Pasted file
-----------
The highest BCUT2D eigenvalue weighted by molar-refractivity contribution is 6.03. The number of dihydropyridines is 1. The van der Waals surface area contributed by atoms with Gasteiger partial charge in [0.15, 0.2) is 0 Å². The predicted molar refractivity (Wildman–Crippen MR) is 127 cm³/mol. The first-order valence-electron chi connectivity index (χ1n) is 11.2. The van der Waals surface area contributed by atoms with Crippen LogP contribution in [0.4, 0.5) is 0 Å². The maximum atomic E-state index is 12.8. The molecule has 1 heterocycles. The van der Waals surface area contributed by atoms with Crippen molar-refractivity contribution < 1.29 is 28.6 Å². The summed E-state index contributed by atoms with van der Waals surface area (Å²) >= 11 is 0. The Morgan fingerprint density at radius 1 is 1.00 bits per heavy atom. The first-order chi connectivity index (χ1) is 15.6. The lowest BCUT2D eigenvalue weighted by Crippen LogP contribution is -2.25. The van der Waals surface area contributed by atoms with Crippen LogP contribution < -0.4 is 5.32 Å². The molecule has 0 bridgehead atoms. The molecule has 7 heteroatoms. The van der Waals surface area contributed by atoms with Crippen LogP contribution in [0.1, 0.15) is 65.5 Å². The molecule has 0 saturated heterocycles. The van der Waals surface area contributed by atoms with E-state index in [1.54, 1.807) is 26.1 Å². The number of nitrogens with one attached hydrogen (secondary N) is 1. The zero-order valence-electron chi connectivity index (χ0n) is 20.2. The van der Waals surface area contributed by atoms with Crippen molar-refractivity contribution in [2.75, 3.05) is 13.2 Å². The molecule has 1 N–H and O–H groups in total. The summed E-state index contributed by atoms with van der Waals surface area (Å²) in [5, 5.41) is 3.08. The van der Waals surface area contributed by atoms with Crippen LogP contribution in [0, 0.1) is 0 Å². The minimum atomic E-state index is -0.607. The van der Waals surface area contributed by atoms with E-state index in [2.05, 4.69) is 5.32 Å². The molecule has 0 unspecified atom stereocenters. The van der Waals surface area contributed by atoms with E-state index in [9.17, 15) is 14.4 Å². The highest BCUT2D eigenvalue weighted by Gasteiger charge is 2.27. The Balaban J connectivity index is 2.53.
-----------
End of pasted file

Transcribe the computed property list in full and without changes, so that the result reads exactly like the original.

The highest BCUT2D eigenvalue weighted by molar-refractivity contribution is 6.03. The number of dihydropyridines is 1. The van der Waals surface area contributed by atoms with Gasteiger partial charge in [0.15, 0.2) is 0 Å². The predicted molar refractivity (Wildman–Crippen MR) is 127 cm³/mol. The first-order valence-electron chi connectivity index (χ1n) is 11.2. The van der Waals surface area contributed by atoms with Crippen LogP contribution in [0.4, 0.5) is 0 Å². The maximum atomic E-state index is 12.8. The molecule has 1 heterocycles. The van der Waals surface area contributed by atoms with Crippen molar-refractivity contribution < 1.29 is 28.6 Å². The summed E-state index contributed by atoms with van der Waals surface area (Å²) >= 11 is 0. The Morgan fingerprint density at radius 1 is 1.00 bits per heavy atom. The first-order chi connectivity index (χ1) is 15.6. The lowest BCUT2D eigenvalue weighted by Crippen LogP contribution is -2.25. The van der Waals surface area contributed by atoms with Crippen LogP contribution < -0.4 is 5.32 Å². The molecule has 0 bridgehead atoms. The molecule has 7 heteroatoms. The van der Waals surface area contributed by atoms with Crippen LogP contribution in [0.1, 0.15) is 65.5 Å². The molecule has 0 saturated heterocycles. The van der Waals surface area contributed by atoms with E-state index in [1.54, 1.807) is 26.1 Å². The number of nitrogens with one attached hydrogen (secondary N) is 1. The zero-order valence-electron chi connectivity index (χ0n) is 20.2. The van der Waals surface area contributed by atoms with Crippen molar-refractivity contribution in [2.75, 3.05) is 13.2 Å². The molecule has 1 N–H and O–H groups in total. The summed E-state index contributed by atoms with van der Waals surface area (Å²) in [5, 5.41) is 3.08. The van der Waals surface area contributed by atoms with Crippen LogP contribution in [0, 0.1) is 0 Å². The minimum atomic E-state index is -0.607. The van der Waals surface area contributed by atoms with E-state index in [2.05, 4.69) is 5.32 Å². The molecule has 0 unspecified atom stereocenters. The van der Waals surface area contributed by atoms with E-state index in [9.17, 15) is 14.4 Å². The highest BCUT2D eigenvalue weighted by Gasteiger charge is 2.27. The Balaban J connectivity index is 2.53.